…[Gail] Simone believes that diversity isn’t just a continuing issue for superhero comics: “It’s the issue for superhero comics. Look, we have a problem most media don’t have, which is that almost all the tentpoles we build our industry upon were created over a half century ago… at a time where the characters were almost without exception white, cis-gendered, straight, on and on. It’s fine — it’s great that people love those characters. But if we only build around them, then we look like an episode of The Andy Griffith Show for all eternity.”
Read the full Wired article.
Despite my stated ambivalence about marriage equality being the primary focus of LGBT activism, I can’t help but smile when I see the sci-fi/fantasy community so well represented with this meme. (Pictures via HRC.)
But what does it actually accomplish? For an interesting perspective, see Scientific American’s Will changing your Facebook profile picture do anything for marriage equality?
See also Impatient Optimists’ ‘Pictivism’: Does Changing Your Facebook Pic for a Cause Really Matter?
As a longtime gay activist, I do not think that marriage equality is the end-all be-all of the LGBT rights movement. As I heard another activist once say, “A queer youth in rural Iowa isn’t one gay marriage away from equality.” Personally, I don’t think the government should be validating anyone’s relationships. The current marriage equality movement does nothing for single people, doesn’t take into account polyamorous relationships, and smacks of assimilation and conformity.
That said — OMG cute pictures! :)
Based on Alan Moore’s amazing graphic novel, the movie V for Vendetta is set in a future dystopian England where “different became dangerous”. The short segment with Valerie’s letter makes me cry every single time I see it. Valerie recounts how the love of her life was taken from her and how terribly important our integrity is.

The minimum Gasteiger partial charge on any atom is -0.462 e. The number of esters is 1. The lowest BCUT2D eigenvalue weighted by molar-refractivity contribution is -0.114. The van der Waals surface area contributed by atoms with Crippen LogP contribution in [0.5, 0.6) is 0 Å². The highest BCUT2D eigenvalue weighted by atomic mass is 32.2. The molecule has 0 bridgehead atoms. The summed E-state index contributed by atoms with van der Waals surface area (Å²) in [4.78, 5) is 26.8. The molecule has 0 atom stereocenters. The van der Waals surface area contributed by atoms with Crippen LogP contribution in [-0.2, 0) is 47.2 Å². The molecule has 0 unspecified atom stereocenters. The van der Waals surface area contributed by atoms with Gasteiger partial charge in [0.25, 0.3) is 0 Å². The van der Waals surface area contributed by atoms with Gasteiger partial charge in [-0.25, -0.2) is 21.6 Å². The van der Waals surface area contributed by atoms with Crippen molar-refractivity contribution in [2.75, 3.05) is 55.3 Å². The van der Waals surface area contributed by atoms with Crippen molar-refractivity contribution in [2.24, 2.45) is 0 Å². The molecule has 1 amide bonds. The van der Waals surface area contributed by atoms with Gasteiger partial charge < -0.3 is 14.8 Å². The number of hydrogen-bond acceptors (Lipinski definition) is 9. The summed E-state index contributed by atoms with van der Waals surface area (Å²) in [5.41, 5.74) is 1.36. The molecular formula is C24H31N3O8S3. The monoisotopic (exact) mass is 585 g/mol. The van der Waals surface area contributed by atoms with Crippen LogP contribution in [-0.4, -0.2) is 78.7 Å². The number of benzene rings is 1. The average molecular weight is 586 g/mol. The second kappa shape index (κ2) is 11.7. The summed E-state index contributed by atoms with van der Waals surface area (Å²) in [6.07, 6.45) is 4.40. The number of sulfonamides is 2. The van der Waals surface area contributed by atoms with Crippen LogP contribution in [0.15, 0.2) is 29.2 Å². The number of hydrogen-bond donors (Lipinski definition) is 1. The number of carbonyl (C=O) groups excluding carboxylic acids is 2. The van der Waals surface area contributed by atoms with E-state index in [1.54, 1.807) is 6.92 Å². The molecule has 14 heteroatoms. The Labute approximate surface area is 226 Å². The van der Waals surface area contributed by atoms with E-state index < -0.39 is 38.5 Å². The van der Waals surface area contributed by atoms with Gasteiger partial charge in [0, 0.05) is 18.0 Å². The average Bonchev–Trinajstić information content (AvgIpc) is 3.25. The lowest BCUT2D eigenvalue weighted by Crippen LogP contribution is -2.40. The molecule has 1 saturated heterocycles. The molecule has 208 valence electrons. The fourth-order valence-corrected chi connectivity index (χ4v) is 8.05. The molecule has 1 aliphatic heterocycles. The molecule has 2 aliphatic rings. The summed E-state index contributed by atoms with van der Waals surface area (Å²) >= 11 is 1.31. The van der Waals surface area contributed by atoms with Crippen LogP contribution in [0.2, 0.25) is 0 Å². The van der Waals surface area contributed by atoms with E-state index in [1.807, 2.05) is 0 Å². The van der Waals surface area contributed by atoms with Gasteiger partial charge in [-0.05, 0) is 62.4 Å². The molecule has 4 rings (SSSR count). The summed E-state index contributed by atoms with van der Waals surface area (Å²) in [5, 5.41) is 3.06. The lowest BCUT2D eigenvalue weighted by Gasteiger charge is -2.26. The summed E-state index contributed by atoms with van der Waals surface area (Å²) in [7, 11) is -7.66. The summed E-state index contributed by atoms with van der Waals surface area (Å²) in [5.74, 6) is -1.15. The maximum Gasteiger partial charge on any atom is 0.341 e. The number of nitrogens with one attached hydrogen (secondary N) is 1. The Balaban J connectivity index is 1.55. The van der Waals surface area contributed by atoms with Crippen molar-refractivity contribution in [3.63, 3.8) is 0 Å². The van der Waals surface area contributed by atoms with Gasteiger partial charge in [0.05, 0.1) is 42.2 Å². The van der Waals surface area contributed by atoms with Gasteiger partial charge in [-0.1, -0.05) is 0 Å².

Read the transcript here.
When DC Comics issued its statement of no action in response to the outcry over its hiring of anti-gay-marriage crusader Orson Scott Card to write a story in its new Superman anthology, Adventures of Superman, the publisher essentially delegated the moral decision, not only to fans, but to retailers. Some of those retailers will sell the book normally. A few will sell the book, but donate their profits. Others, an ever-growing group, are choosing to keep the comic off their shelves altogether.
The choices retailers are making and the debate surrounding those choices seem to indicate that the intersection of comic retailers, fans, creators and publishers isn’t what it used to be. It’s more political, more vibrant and perhaps more acrimonious than it’s ever been. In this first of a series of interviews with retailers here at ComicsAlliance, we chatted with one of the first and certainly one of the most outspoken comic shop owners opting not to sell Orson Scott Card’s Superman work, Richard Neal of Zeus Comics in Dallas, Texas.
I don’t care if Orson Scott Card penned the best sci-fi novel ever, he’s still an anti-gay bigot, and he will not get any of my gay money. He sits on the board of an organization that stands directly in the way of equality for gay people in this country. Not to mention the vile and reprehensible things that Card has written and said about gay people.
He has every right to say and write whatever he wants about gay people as he has done in the past, and we have every right not to buy or read any of his work. But when you start actively giving money and lobbying to subvert equality for gay people, then you’ve crossed a line.
Also from the interview:
Richard Neal: As an out gay man, I was already a target. Orson Scott Card spent nearly two decades attacking [me] in essays and posts about the evils of homosexuality. Card sits on the board of the National Organization of Marriage, a group determined to deny equality. Card would take away my relationship with my husband Chris. He’s equated homosexuality with rape, pedophilia and that we are born of abuse. While I am lucky to be surrounded by a strong, supportive group of family and friends, not everyone is so fortunate. You only have to look to the rate of LGBT teen bullying, suicide and projects like “It Gets Better” to understand that Card’s hate speech and advocacy directly impact the actions and beliefs of others.
OK, folks. I’m sending up the Tumblr-signal. DC Comics has hired blatantly anti-gay author Orson Scott Card to write for Adventures of Superman.
Yes, Mr. Card is entitled to his beliefs, just as we’re entitled to voice our displeasure to DC Comics and to spend our money elsewhere, if we so choose.
Please sign the petition, spread the word, and let your voice be heard! Thanks!
“Original Plumbing documents diversity within trans male lifestyles through photographic portraits and essays, personal narratives and interviews.”